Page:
Iconography is a huge topic definitely and I would absolutely love to go into so much more detail about paintings, sculptures, architecture etc…. the project is limited to around 3000 words so sadly I cannot go into too much detail on one topic but definitely cutting down the topics to accommodate a more in-depth research for one or two questions and analyzing the data would be appropriate.

    I don’t have the art knowledge but could very happily spend a great deal of time trawling through books, internet, museums researching the instrument…. I can definitely say its pretty fascinating.

    My title is a working one so yes giving it a definitive question, which can derive from the findings, would really give it interesting starting point.
    I can’t find any previous studies on this topic or of similar value, which is a shame but starting afresh can be quite pro-active.

    This is incredibly helpful thank you!

    Angel Zhou, Thank you very much for your comments, they are great to read and will contribute really well to the project!

    As the Harp seems to be attributed to one gender more than the other, would any male harpist care to comment on how/if this perspective is changing?

    Rightly so there are many wonderful male harpists and it’s really great to see anyone play an instrument with such talent.

    Participant
    Tacye on #156167

    Marie Antoinette is often blamed for a lot of this.

    Participant
    paul-knoke on #156168

    Hi Kate!

    I’d be very interested in learning what you find out about how the harp was regarded in the 18th century.

    Thanks,
    Paul

    Participant
    Philippa mcauliffe on #156169

    I think you might need to concentrate on one specific area only when you are that limited.

    Participant
    Saul Davis Zlatkovski on #156170

    What an excellent topic. I would be happy to give you a detailed response via e-mail; send me a list of questions you have. You might also post this in Facebook in whatever male harpists group we currently have there.

    Participant
    Kate Miller on #156171

    Hi Tracye, Yes from what I’ve read it seems she was the trendsetter for harps in the French court.

    Hey Paul, If anyone would like to read my end research then I will happily email the paper.

    Georgina, Thanks for your input. It’s really interesting that men are so prominently featured at a professional level yet not so much at a beginners.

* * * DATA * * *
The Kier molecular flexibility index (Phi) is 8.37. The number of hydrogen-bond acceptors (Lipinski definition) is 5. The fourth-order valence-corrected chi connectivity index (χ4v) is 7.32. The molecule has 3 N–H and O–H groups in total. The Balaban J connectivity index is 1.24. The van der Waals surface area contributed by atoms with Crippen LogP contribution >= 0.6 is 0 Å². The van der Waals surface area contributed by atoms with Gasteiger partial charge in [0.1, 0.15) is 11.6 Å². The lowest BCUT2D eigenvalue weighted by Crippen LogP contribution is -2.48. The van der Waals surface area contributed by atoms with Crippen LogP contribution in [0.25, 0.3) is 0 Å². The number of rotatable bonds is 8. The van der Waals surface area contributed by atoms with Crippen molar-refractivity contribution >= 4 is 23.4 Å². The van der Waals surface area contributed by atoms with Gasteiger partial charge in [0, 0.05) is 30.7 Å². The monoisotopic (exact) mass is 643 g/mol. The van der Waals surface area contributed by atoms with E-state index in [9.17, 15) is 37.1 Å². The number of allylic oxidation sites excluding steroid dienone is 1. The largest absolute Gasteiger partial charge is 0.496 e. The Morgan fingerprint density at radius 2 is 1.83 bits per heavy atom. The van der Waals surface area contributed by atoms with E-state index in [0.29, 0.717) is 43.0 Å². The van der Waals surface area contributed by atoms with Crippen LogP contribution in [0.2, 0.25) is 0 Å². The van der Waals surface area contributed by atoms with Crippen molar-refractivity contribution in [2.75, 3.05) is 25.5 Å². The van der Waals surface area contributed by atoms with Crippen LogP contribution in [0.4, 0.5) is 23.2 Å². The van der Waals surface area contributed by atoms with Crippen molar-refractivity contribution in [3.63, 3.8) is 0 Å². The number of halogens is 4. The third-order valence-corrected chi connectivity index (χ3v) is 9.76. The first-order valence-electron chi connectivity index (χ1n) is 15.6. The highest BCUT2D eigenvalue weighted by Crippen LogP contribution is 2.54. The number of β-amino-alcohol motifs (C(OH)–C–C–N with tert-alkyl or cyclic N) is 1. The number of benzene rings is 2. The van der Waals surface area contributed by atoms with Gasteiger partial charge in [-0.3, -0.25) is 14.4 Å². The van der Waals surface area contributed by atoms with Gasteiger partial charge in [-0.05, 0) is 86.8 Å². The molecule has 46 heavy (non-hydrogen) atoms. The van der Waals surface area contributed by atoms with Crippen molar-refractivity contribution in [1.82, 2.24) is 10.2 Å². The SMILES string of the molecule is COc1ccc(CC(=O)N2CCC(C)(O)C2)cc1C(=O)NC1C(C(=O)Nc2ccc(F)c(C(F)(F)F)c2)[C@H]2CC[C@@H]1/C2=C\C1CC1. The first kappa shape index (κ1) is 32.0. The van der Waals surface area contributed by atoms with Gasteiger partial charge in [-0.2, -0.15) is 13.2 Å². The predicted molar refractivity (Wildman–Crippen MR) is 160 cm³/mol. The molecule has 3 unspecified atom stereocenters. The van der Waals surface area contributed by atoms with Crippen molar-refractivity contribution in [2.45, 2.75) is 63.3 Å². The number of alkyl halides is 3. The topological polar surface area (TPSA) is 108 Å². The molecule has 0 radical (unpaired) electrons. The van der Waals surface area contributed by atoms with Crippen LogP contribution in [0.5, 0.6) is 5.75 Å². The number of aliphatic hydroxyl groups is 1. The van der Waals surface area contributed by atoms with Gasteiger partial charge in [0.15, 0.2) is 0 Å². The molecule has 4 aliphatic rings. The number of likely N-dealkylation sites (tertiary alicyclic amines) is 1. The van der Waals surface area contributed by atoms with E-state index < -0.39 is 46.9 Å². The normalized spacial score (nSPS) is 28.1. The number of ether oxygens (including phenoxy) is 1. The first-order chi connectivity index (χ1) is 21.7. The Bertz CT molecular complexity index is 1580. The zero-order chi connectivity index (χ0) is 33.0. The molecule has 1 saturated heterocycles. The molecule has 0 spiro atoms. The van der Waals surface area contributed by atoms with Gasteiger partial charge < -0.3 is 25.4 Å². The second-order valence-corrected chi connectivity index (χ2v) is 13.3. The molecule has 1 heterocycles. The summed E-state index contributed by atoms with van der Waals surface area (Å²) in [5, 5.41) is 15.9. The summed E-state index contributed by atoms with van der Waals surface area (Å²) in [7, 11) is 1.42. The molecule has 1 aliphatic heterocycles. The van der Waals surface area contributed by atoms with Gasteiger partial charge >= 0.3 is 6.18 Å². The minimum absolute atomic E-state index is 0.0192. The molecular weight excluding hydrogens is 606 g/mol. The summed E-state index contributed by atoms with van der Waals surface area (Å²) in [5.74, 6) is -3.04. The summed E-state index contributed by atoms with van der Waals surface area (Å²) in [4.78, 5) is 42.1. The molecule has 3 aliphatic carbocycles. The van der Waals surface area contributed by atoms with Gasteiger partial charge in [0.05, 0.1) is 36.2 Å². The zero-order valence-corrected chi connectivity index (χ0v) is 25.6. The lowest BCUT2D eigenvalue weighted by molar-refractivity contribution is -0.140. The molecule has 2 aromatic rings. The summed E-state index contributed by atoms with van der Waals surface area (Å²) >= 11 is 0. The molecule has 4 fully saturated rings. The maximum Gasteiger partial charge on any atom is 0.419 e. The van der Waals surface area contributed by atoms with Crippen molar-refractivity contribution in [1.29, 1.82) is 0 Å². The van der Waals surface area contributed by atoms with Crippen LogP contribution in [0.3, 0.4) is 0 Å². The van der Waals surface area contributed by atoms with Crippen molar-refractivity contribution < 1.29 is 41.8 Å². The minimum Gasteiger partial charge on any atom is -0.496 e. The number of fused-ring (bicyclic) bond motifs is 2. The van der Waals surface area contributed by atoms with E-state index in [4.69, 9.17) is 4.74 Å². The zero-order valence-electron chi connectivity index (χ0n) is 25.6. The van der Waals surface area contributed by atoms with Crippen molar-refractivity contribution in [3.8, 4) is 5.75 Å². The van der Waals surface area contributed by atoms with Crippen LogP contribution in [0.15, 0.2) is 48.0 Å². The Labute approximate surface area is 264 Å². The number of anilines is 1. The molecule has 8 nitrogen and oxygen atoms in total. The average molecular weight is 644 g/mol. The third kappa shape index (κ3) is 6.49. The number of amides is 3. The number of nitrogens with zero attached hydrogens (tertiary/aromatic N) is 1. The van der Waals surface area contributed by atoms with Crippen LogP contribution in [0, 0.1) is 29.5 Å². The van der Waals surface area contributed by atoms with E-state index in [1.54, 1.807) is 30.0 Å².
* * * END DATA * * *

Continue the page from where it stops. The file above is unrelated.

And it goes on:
“Is that cos they only see girls playing and that perpetuates the divide or is it just not as appealing to them?”

    That’s a great question, and on the student who had his parents choose the violin for him, the cost of the instrument really swayed the verdict on which instrumental path he would take.

    A majority of people I have asked to ‘define’ the harp are not classically trained musicians so the only exposure, they have had to harps are at functions such as weddings… I suppose the environment of which the instrument is situated adds to the perception.

    So far my sources are mainly books, internet, and paintings for the iconography part but if anyone has any more sources which could be useable then please do get in touch. Thanks again for the feedback, there’s lots of interesting facts and questions I can highlight in the project.

    Hi Saul, that would be wonderful! I’ll send you an email in the next couple of days if that is ok.

    Again if there are any sources which I haven’t highlighted and comments, opinions, personal experiences anyone would like to add, please do get in touch.

    Thanks, Kate

    Participant
    paul-knoke on #156172

    Hi Kate

    Any chance you’ll be at the Edinburgh Harp Fest? I’d be happy to meet you there to talk more about your research (18th century harp is my special interest). If so, you’ll be able to find me or leave word for me at Michael Parfett’s table.

    Paul

    Participant
    Kate Miller on #156173

    Hi Paul,